Bryan Caplan  

A Question of Educational Discrimination: Some Answers

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Last week I posted the following final exam question:
Some sociologists have argued that discrimination on the basis of educational credentials should be illegal.  What do the human capital and signaling models of education predict about the effect of such a law?
Lots of thoughtful responses in the commentsAnthony and Silas Barta are my favorites.  My answer:

1. In a pure human capital model, employers have perfect information about workers' productivity, so education only pays because it makes workers more skilled.  Assuming the law correctly identifies "discrimination on the basis of educational credentials," there would be no effect on behavior.  The law simply bans something that no employer does, so no student has an incentive to revise his educational plans.

In the real world, however, discrimination laws usually take different average group outcomes as prima facie evidence of discrimination.  Employers who disproportionately hired and promoted the better-educated would expose themselves to legal action.  To reduce their legal risks, employers would, all else equal, prefer uncredentialed workers.  Firms would scramble to find qualified workers with poor credentials - and often settle for subpar "token" drop-outs to show their good faith.  Without draconian enforcement, however, employers would continue to prefer educated workers while loudly denying it.  Still, the net effect is that students would reduce - or deliberately conceal - their educational investments.  In a pure human capital model, this is a clear social loss.

2. In a pure signaling model, in contrast, any ban on educational discrimination has a big effect.  Assuming the law correctly identifies "discrimination on the basis of educational credentials," imperfect enforcement is the only remaining reason to go to school.  Employers will try to find legal signals of intelligence, conscientiousness, and conformity, and workers will strive to provide these alternate signals.

But in the real world, to repeat, discrimination laws usually take different average group outcomes as prima facie evidence of discrimination.  New signals that closely mimicked the result of educational signaling would themselves be legally suspect.  So once again, employers would go out of their way to hire less-educated workers to shield themselves from prosecution - while covertly preferring educated workers.

In the pure signaling story, the net social benefit of banning educational discrimination is unclear.  Since education is currently heavily subsidized, it is entirely possible that the alternate signals that emerge will rank workers at a lower social cost than the status quo.  Even if the ranking of workers is absolutely worse, we have to weigh inferior job match against the massive social savings of slashing wasteful "investment" in education.

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COMMENTS (1 to date)
Brian writes:


Your take on considering employers' responses to the legal ramifications of discrimination is interesting. I hadn't thought too much about that aspect. But I don't think you got it right. You suggest that employers would purposely seek noncredentialed workers for legal protection. But hiring workers specifically because they don't have a degree would violate the discrimination law (i.e., no discrimination on the basis of academic credentials). Employers could be sued for hiring noncredentialed employees unless they had a clear justification for hiring them beyond the (lack of) credential.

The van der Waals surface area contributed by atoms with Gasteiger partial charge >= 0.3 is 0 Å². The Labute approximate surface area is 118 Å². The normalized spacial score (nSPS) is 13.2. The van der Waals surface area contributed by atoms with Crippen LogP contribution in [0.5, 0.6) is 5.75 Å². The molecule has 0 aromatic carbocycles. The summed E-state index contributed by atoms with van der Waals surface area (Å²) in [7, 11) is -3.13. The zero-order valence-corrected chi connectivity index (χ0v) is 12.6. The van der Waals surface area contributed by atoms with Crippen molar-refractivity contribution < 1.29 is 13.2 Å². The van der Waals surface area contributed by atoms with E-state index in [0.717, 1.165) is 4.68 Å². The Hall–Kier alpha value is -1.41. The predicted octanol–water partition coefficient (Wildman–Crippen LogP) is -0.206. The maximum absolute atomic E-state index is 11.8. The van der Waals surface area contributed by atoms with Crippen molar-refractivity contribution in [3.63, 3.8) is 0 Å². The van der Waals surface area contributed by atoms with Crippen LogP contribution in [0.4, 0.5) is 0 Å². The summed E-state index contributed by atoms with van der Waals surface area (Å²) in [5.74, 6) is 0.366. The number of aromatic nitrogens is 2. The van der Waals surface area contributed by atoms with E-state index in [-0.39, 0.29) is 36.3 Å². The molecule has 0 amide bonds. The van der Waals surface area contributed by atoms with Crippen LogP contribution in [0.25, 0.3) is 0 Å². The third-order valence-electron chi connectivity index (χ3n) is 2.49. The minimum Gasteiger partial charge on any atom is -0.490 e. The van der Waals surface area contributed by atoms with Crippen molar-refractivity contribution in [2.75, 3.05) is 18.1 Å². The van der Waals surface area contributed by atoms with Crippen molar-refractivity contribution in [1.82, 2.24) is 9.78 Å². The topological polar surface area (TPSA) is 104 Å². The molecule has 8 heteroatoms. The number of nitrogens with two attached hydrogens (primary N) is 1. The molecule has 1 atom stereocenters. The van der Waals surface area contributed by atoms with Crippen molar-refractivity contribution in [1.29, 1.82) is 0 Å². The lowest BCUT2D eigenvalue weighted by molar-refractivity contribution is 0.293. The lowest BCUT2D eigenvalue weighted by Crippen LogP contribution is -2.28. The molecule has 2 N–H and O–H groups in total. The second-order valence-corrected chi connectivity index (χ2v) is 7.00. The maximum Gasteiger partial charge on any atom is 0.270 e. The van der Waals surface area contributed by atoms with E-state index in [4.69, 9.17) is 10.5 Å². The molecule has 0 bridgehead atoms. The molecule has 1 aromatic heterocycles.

The only protection against prosecution would be strict hiring rules that

1) forbid the disclosure of educational background, whether directly or indirectly, and

2) base hiring on specific skills clearly essential for the job, with the understanding that such skills would be demanded explicitly in job announcements and could be tested in the interview process.

It's worth noting that educational discrimination is fundamentally different than racial or gender discrimination. In the latter cases, a.) it's impossible to hide one's membership in a particular group. There's also b.) the presumption that particular races and genders carry no inherent advantage or disadvantage. Group outcomes can therefore serve as evidence. In the case of educational discrimination, neither a.) nor b.) is necessarily true, so there would be no basis for using group outcomes as evidence of discrimination.

This hypothetical law would lead to strictly skill-based hiring. Prospective workers would ultimately 1) have to claim they possess skills and be reasonably conversant about them, 2) have to have people who can vouch for their skills, and 3) be able to pass whatever skill-based assessments are used.

With these conditions in mind, it's not hard to see, as I argued earlier, that both models predict no change in the value of college. Whether college actually imparts skills (human capital model) or selects for those who are more likely to be good skill learners (signaling model), college attendees will be more likely to perform well on the three skill-based criteria outlined above. In the case of signaling, especially, it's important to recognize that signaling is much more effective when both the job seekers and employers BELIEVE that college is about human capital. So at least in the U.S., even if schooling is mostly about signaling, the effect of the non-discrimination has more to do with the PERCEPTION of schooling, which is almost exclusively human capital based. The dynamic might very well be different in cultures where school is viewed as primarily a signaling phenomenon.

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